2) Remember the Titans: 2000: I didn’t really like this the first time I saw it, as it felt like a Hollywood blockbuster about team camaraderie during times of separation – where winning takes it all in the end. Then you realize there’s nothing wrong with that.

3) Big Fan: 2009: Film about an obsessed NY Giants fan in Staten Island who has no life otherwise, calls sports radio repeatedly at night (hey, I heard it got another caller a job doing shows there), finds he favorite player and finally meets him, but not in the ideal way. Not that this list is in any order, but perhaps being a NY Giants fan helps.

4) The Program
: 1993: As you may have seen from the DRE blog, 90′s movies are a weak-spot for me. As a kid I had more time to watch movies and tend to remember them for more that what they are.

Of course now-a-days, you can just find them online (full length movie below!). This one has that “Straight off a tape” authenticity. Despite that, it does touch base ahead of its time on topics such as NCAA bribery.

5) North Dalls Forty: 1979: You think some of this life that some of the NFL players lead now is new? Here’s a movie that depicted this in the 70′s, starring Nick Nolte.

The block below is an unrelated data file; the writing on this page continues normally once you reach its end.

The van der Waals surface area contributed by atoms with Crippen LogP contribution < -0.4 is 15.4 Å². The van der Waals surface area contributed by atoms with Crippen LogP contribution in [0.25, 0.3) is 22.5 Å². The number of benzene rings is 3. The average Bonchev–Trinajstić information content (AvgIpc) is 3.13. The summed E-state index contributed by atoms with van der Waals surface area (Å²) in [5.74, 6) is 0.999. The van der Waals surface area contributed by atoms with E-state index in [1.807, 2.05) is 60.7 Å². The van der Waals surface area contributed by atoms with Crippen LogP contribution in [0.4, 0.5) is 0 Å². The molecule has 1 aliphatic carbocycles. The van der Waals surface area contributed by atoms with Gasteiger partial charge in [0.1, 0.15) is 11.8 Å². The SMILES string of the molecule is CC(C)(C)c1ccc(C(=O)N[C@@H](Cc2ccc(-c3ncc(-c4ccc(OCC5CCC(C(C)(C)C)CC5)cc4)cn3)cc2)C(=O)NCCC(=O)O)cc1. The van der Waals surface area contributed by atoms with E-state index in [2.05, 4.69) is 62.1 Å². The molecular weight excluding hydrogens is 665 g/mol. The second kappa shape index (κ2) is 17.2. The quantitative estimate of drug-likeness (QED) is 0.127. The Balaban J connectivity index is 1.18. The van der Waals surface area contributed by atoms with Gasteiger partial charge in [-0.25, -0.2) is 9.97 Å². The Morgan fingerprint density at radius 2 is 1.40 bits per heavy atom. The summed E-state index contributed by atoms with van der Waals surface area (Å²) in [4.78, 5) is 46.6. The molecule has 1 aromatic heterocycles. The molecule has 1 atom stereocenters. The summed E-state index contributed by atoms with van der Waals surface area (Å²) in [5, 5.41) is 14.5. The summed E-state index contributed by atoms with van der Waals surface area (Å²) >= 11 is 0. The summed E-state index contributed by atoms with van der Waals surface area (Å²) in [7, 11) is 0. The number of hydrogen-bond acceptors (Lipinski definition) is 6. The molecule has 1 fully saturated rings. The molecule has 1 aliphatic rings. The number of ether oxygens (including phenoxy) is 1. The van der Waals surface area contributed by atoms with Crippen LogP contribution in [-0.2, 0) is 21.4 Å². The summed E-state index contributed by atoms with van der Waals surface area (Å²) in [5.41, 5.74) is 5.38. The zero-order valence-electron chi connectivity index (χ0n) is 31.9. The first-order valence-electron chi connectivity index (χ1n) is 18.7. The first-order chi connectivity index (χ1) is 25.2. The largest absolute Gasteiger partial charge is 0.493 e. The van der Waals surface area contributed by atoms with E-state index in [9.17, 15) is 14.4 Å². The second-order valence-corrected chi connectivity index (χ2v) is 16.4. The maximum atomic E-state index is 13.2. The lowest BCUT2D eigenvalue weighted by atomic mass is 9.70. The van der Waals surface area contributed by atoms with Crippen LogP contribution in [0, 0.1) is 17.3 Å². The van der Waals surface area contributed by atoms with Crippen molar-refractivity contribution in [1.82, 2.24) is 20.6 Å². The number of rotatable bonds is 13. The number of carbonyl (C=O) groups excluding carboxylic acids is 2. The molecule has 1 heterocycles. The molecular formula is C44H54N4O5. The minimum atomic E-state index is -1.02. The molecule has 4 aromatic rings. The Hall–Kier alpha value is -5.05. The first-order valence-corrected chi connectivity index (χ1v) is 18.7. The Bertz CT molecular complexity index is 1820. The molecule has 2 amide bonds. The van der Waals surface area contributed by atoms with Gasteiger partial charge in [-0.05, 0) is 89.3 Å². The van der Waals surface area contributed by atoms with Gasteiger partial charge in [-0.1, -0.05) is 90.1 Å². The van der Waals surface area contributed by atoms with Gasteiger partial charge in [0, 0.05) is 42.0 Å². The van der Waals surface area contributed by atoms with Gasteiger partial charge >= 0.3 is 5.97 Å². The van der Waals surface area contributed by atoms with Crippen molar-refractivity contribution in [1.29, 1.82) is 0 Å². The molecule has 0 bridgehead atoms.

6) Rudy: 1993: Ru-dee, ru-dee. Based on a true story and while not a big box office winner, it still gets plenty of showing on cable TV to this date.

7) The Waterboy: 1998 – Great football comedy. Its an absolutely stupid movie, but that’s the point. Take it for what its worth, its an Adam Sandler movie. But I found this to be one of his more amusing ones – couldn’t name one since though!

8) Friday Night Lights: 2004: Bonus points for director Pete Berg who last month stated there will not be a sequel to the original movie that spun into a TV miniseries. I have never actually seen the series that happened after, but this list is about movies.

9) Necessary Roughness: 1991: not the recent TV show but the 1991 movie with a 30 year old rookie called in on an otherwise mediocre team, the story line won’t surprise you. But its got a lot of familiar actors in it even some I forgot were in this. It’s a dumb comedy of old and see the reference made earlier regarding the 90′s.

10) League of Denial: 2013: Time to get serious though. The game hits hard. The fans love it but the players get the worst of it in many cases. Even the big names are not immune. This documentary reminds us that the biggest story about the sport is the sport itself.

It may even change how some people view football. It didn’t in my case, as I think its not exactly a new discovery on how such hits can cause harm….but it did slightly change how I view the NFL and how it put business first and players last.

Any one we missed out on, let us know and we’ll try and check it out at least. Knute Rockne: All American? Never seen it. Blindside, Jerry Maguire, yeah we know those, but it wasn’t top 10. Brian’s Song, well that one is technically a made-for-TV movie, but will have to check that out sometime soon regardless. Have a great Superbowl wherever you may be watching it from.

So You Want to Make Movies (Part 1)

January 13th, 2014